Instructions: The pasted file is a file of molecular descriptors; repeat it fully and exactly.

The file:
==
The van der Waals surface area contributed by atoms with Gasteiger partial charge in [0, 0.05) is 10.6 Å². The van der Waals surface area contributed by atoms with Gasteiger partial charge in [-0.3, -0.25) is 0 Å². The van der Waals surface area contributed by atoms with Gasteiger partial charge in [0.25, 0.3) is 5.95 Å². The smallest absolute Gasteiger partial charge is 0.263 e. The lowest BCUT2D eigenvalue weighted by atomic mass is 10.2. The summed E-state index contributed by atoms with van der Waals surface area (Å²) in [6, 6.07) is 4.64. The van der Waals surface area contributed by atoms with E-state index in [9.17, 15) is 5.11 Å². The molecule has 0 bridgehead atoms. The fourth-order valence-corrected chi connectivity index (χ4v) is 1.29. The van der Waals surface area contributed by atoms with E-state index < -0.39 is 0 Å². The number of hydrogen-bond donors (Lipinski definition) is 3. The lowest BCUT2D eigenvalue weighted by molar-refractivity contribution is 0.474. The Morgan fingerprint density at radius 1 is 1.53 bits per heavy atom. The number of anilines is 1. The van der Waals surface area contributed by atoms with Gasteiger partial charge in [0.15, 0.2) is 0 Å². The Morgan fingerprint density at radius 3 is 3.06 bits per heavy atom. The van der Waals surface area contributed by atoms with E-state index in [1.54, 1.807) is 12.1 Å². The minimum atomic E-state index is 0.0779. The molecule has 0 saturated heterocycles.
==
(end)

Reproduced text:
The van der Waals surface area contributed by atoms with Gasteiger partial charge in [0, 0.05) is 10.6 Å². The van der Waals surface area contributed by atoms with Gasteiger partial charge in [-0.3, -0.25) is 0 Å². The van der Waals surface area contributed by atoms with Gasteiger partial charge in [0.25, 0.3) is 5.95 Å². The smallest absolute Gasteiger partial charge is 0.263 e. The lowest BCUT2D eigenvalue weighted by atomic mass is 10.2. The summed E-state index contributed by atoms with van der Waals surface area (Å²) in [6, 6.07) is 4.64. The van der Waals surface area contributed by atoms with E-state index in [9.17, 15) is 5.11 Å². The molecule has 0 bridgehead atoms. The fourth-order valence-corrected chi connectivity index (χ4v) is 1.29. The van der Waals surface area contributed by atoms with E-state index < -0.39 is 0 Å². The number of hydrogen-bond donors (Lipinski definition) is 3. The lowest BCUT2D eigenvalue weighted by molar-refractivity contribution is 0.474. The Morgan fingerprint density at radius 1 is 1.53 bits per heavy atom. The number of anilines is 1. The van der Waals surface area contributed by atoms with Gasteiger partial charge in [0.15, 0.2) is 0 Å². The Morgan fingerprint density at radius 3 is 3.06 bits per heavy atom. The van der Waals surface area contributed by atoms with E-state index in [1.54, 1.807) is 12.1 Å². The minimum atomic E-state index is 0.0779. The molecule has 0 saturated heterocycles.